PARIS (Reuters) - France’s Institut Pasteur will keep its three COVID-19 vaccine projects running despite recent reports of high efficacy rates in two experimental shots by Moderna and Pfizer-BioNTech, its science chief said.
The 133-year-old foundation named after biologist Louis Pasteur was one of the first organisations to announce in January its intention to come up with a vaccine.
Dozens have embarked on the race since.
There is no internationally-approved vaccine to prevent the disease. But Pfizer said it would apply to U.S. health regulators on Friday for emergency use authorization of its vaccine, followed by Moderna.
Both the Pfizer/BioNTech and Moderna vaccines work using a new technology to trigger an immune response known as synthetic messenger RNA that can be produced at scale much more quickly than traditional vaccines.
“The announcements of Moderna and Pfizer will not make us end our projects. We keep the work going with the hope that one of them will succeed in humans in a time frame that remains to be assessed,” Pasteur’s head of science Christophe D’Enfert told Reuters television.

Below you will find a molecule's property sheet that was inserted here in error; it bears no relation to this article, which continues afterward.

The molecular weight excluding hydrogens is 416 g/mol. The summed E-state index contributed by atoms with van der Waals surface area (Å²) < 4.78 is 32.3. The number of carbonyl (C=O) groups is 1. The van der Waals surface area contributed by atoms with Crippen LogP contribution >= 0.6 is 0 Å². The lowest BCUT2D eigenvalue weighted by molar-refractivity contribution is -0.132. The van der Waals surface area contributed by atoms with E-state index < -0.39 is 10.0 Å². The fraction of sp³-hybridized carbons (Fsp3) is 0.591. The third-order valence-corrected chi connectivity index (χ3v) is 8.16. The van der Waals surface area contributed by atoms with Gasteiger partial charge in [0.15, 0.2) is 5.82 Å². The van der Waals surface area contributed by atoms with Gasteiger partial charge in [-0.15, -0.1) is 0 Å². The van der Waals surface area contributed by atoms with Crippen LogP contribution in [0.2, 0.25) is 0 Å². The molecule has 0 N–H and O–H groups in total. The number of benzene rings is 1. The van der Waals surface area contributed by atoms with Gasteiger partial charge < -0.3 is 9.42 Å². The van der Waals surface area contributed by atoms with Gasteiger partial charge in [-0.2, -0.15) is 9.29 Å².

“Every vaccine project will have its own characteristics when it comes to duration of immunity and efficacy in populations. Not to mention other cost, production, and logistics aspects so, for us, having varied approaches makes sense.”
Pasteur is currently working on a candidate, for which it has teamed up with the U.S. company Merck, that uses a measles vaccine vehicle, and which is undergoing phase 1 trials.
Pasteur’s two other projects, in pre-clinical development, involve work with French biotechnology group TheraVectys for a vaccine candidate based on the use of a lentiviral vector - lentiviruses are specific types of viruses with HIV being one of them - as well as a vaccine using a DNA-based technology.
Reporting by Yiming Woo; Writing by Matthias Blamont; Editing by Giles Elgood
Our Standards: The Thomson Reuters Trust Principles.